Take the 2-minute tour ×
TeX - LaTeX Stack Exchange is a question and answer site for users of TeX, LaTeX, ConTeXt, and related typesetting systems. It's 100% free, no registration required.

Possible Duplicate:
Diagonal lines in table cell

I'd like to include a table of numbers in my document. Those numbers are defined by two parameters n and k, and I'd like to achieve a presentation similar to what Comtet did in "Advanced Combinatorics". More precisely, I'm interested in dividing the top-left cell to include both n and k, as he did in the example below:

alt text

How do I do that?

share|improve this question

marked as duplicate by Joseph Wright Sep 1 '11 at 19:31

This question has been asked before and already has an answer. If those answers do not fully address your question, please ask a new question.

    
I've closed this as a duplicate of a newer questions: the linked one has a better overall answer, I feel. (Tikz gives an exact solution, which slashbox does not.) –  Joseph Wright Sep 1 '11 at 19:33
    
@JosephWright Would it make sense to merge these questions? –  doncherry Apr 25 '13 at 4:26

2 Answers 2

up vote 26 down vote accepted

A simple solution is to use the slashbox package

\documentclass{article}
\usepackage{slashbox}
\begin{document}

\begin{tabular}{c|cc}
 \backslashbox{n}{k} & 0 & 1\\\hline
0 & 1 & 2 \\
\end{tabular}


\end{document}

alt text

If you want to connect certain cells within the table with arrows and so an, it might be easier to use tikz. Here is a somehow evil hack to get a slashbox in a matrix of nodes. I am sure this can be done much better by someone else

\documentclass{article}
\usepackage{slashbox}
\usepackage{tikz}
\usetikzlibrary{matrix}
\begin{document}

%\begin{tabular}{c|cc}
 %\backslashbox{n}{k} & 0 & 1\\\hline
%0 & 1 & 2 \\
%\end{tabular}

\begin{tikzpicture}
 \matrix (mymatrix) [matrix of nodes,
            nodes in empty cells,
%text depth=.5ex,
text height=1.5ex,
text width=1.5ex
            ]
{
\begin{scope} \tikz\node[overlay] at (-.8ex,-0.4ex){\footnotesize n};\tikz\node[overlay] at (1ex,0.5ex){\footnotesize k}; \end{scope} & 2 & 3 & 8\\\hline
4 & |[fill=blue!10]|5 & 6 & 4\\
7 & 8 & 9 & 0\\
10 & 11 & 12 & |[fill=blue!10]|1\\
};
%vertical and diagonal line
\draw (mymatrix-1-2.north west) -- (mymatrix-4-2.south west);
\draw (mymatrix-1-1.north west) -- (mymatrix-1-1.south east);%n k diagonal line

%connection between nodes
\draw[->] (mymatrix-2-2) to [bend right=25] (mymatrix-4-4.north west);

\end{tikzpicture}


\end{document}

alt text

share|improve this answer
    
Thanks. I like the TikZ version better, although it probably does too much. On the other hand, we proved some formulae for computing parts of the table, and what you provide may come in handy if we decide to highlight those parts. –  Anthony Labarre Dec 17 '10 at 11:52
    
I have added a comment in the code. basically I created a line from the north west corner of cell (1,1) to the south east corner of cell (1,1). This approach has a few disadvantages as it is sensitive to column with changes. That is why I was hoping someone has better solution –  Martin H Dec 17 '10 at 11:58
    
I guess what confused me was your comment "vertical and horizonal lines"...should be "and diagonal" since the horizontal is created right after the scope –  Yossi Farjoun Dec 17 '10 at 11:59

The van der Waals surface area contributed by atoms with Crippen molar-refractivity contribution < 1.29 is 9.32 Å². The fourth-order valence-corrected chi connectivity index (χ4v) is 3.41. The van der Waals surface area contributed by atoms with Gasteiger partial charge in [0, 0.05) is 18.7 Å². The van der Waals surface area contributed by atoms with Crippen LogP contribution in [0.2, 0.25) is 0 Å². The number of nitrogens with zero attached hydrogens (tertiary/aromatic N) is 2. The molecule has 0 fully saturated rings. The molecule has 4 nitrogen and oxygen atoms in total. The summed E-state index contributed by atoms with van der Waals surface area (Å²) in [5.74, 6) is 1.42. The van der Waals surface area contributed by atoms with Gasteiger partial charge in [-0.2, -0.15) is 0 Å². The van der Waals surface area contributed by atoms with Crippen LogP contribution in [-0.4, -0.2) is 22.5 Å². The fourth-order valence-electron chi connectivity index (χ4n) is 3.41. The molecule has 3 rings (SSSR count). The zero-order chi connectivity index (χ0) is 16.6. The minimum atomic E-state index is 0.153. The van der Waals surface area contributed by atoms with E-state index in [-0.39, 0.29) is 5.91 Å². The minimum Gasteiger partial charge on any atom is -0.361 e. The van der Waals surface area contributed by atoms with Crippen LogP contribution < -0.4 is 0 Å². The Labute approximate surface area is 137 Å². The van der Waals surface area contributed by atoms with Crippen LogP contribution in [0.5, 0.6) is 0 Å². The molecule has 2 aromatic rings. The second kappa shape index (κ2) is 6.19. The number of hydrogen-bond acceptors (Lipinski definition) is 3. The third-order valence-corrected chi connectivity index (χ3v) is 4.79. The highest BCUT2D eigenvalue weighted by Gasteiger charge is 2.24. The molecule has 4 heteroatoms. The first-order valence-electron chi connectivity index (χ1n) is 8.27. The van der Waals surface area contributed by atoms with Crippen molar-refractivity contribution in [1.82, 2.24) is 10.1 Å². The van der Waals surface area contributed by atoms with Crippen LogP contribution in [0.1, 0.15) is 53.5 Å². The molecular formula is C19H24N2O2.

true indeed, i changes that –  Martin H Dec 17 '10 at 12:45
    
It did not look so good anymore when I started modifying it. One suggestion I have is to replace the first \hline with a path, and then use \coordinate to build the diagonal that starts at the intersection of that path with the path that shows the first column. The diagonal will then "resist" changes. However, that replacement for \hline isn't so straight, but I don't know how to fix that. –  Anthony Labarre Dec 17 '10 at 22:48
\input eplain
\vbox{\offinterlineskip
\halign{\tabskip1em
  $\phantom{\Big)}#$&\vrule#&&\hfil$#$\hfil\cr
  \sarrowlength=1.5em
  \hidewidth\matrix{\sline(1,-1)\lft{n}\rt{k}}\hidewidth
    && 0 & 1 & 2 & 3 & 4 & 5 & 6 & \cdots \cr
  \noalign{\hrule}
  0 && 0 & 1 & 0 & 0 & 0 & 0 & 0 & \vdots \cr
  1 && 1 & 0 & 0 & 0 & 0 & 0 & 0 & \cr
  2 && 1 & 2 & 1 & 0 & 0 & 0 & 0 \cr
  3 && 1 & 3 & 3 & 1 & 0 & 0 & 0 \cr
  4 && 1 & 4 & 6 & 4 & 1 & 0 & 0 \cr
  5 && 1 & 5 & 10 & 10 & 5 & 1 & 0 \cr
  \vdots && \cdots \cr
}}\bye


It could use some better spacing, but the idea is there.

share|improve this answer
    
@morbusg: I'm not the downvoter, but I do think that your post doesn't answer the question: The OP explicitely asked for a table. –  Hendrik Vogt Dec 20 '10 at 10:59
    
@Hendrik Vogt: under the hood, it is a table ;-) –  morbusg Dec 20 '10 at 11:06
    
@morbusg: Well, I see you mean this as a joke, but I still don't see how your answer can be of help to the OP. –  Hendrik Vogt Dec 20 '10 at 11:08
    
@Hendrik Vogt: It's not a joke in the sense that bordermatrix expands to "initialized halign" (as I'm sure you know). However, what I meant is that: "If your data can be thought of as a matrix (which seemed to me to possibly be the case), here's a solution", without knowing if that is the case. Sometimes it may be beneficial to suggest other ways to look at your data. I'm not necessarily saying it is beneficial here. –  morbusg Dec 20 '10 at 11:26
    
@morbusg: It was clear to me that part of your joke was serious and correct. And clearly, a bordermatrix is the correct data structure for the OP's data. However, he want's to display his data in a table! (And also I think that this is a good idea.) –  Hendrik Vogt Dec 20 '10 at 11:30

Not the answer you're looking for? Browse other questions tagged or ask your own question.